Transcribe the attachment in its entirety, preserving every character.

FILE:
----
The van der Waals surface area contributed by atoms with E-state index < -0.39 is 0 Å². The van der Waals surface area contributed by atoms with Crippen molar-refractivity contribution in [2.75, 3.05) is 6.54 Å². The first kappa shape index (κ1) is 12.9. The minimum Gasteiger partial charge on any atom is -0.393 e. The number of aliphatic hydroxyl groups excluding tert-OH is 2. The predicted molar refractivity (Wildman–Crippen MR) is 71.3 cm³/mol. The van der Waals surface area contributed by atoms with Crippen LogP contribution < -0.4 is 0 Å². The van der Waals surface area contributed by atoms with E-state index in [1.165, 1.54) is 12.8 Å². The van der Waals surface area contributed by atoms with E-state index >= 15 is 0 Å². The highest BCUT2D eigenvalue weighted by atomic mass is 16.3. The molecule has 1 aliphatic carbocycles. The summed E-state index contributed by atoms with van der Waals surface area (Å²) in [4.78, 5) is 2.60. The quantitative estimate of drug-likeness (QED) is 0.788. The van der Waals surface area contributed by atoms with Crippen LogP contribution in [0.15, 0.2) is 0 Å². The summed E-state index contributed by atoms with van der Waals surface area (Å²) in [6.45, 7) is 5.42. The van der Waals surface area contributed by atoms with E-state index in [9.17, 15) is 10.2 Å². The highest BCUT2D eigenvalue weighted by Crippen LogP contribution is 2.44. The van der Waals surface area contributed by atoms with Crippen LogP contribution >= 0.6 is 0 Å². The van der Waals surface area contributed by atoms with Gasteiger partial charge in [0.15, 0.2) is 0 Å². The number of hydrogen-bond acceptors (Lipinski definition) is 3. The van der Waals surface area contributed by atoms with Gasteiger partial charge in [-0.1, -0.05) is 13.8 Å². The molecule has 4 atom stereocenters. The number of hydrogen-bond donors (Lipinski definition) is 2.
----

The van der Waals surface area contributed by atoms with E-state index < -0.39 is 0 Å². The van der Waals surface area contributed by atoms with Crippen molar-refractivity contribution in [2.75, 3.05) is 6.54 Å². The first kappa shape index (κ1) is 12.9. The minimum Gasteiger partial charge on any atom is -0.393 e. The number of aliphatic hydroxyl groups excluding tert-OH is 2. The predicted molar refractivity (Wildman–Crippen MR) is 71.3 cm³/mol. The van der Waals surface area contributed by atoms with Crippen LogP contribution < -0.4 is 0 Å². The van der Waals surface area contributed by atoms with E-state index in [1.165, 1.54) is 12.8 Å². The van der Waals surface area contributed by atoms with E-state index >= 15 is 0 Å². The highest BCUT2D eigenvalue weighted by atomic mass is 16.3. The molecule has 1 aliphatic carbocycles. The summed E-state index contributed by atoms with van der Waals surface area (Å²) in [4.78, 5) is 2.60. The quantitative estimate of drug-likeness (QED) is 0.788. The van der Waals surface area contributed by atoms with Crippen LogP contribution in [0.15, 0.2) is 0 Å². The summed E-state index contributed by atoms with van der Waals surface area (Å²) in [6.45, 7) is 5.42. The van der Waals surface area contributed by atoms with E-state index in [9.17, 15) is 10.2 Å². The highest BCUT2D eigenvalue weighted by Crippen LogP contribution is 2.44. The van der Waals surface area contributed by atoms with Crippen LogP contribution >= 0.6 is 0 Å². The van der Waals surface area contributed by atoms with Gasteiger partial charge in [0.15, 0.2) is 0 Å². The number of hydrogen-bond acceptors (Lipinski definition) is 3. The van der Waals surface area contributed by atoms with Gasteiger partial charge in [-0.1, -0.05) is 13.8 Å². The molecule has 4 atom stereocenters. The number of hydrogen-bond donors (Lipinski definition) is 2.